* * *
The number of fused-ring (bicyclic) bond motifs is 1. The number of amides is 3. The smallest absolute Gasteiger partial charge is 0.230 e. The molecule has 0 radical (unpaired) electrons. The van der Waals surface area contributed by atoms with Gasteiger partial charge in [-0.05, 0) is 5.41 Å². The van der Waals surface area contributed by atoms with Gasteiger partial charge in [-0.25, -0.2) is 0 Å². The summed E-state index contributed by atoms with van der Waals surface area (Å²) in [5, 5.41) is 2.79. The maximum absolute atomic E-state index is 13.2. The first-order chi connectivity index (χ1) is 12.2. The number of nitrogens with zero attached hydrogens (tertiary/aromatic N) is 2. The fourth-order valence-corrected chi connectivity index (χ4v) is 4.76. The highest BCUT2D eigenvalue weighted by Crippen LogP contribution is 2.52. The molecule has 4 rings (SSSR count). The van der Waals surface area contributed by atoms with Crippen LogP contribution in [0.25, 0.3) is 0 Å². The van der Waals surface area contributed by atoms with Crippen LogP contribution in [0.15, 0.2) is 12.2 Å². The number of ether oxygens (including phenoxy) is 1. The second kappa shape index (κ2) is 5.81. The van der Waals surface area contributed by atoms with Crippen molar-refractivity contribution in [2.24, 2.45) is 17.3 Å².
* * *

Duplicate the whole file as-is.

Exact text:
The number of fused-ring (bicyclic) bond motifs is 1. The number of amides is 3. The smallest absolute Gasteiger partial charge is 0.230 e. The molecule has 0 radical (unpaired) electrons. The van der Waals surface area contributed by atoms with Gasteiger partial charge in [-0.05, 0) is 5.41 Å². The van der Waals surface area contributed by atoms with Gasteiger partial charge in [-0.25, -0.2) is 0 Å². The summed E-state index contributed by atoms with van der Waals surface area (Å²) in [5, 5.41) is 2.79. The maximum absolute atomic E-state index is 13.2. The first-order chi connectivity index (χ1) is 12.2. The number of nitrogens with zero attached hydrogens (tertiary/aromatic N) is 2. The fourth-order valence-corrected chi connectivity index (χ4v) is 4.76. The highest BCUT2D eigenvalue weighted by Crippen LogP contribution is 2.52. The molecule has 4 rings (SSSR count). The van der Waals surface area contributed by atoms with Crippen LogP contribution in [0.25, 0.3) is 0 Å². The van der Waals surface area contributed by atoms with Crippen LogP contribution in [0.15, 0.2) is 12.2 Å². The number of ether oxygens (including phenoxy) is 1. The second kappa shape index (κ2) is 5.81. The van der Waals surface area contributed by atoms with Crippen molar-refractivity contribution in [2.24, 2.45) is 17.3 Å².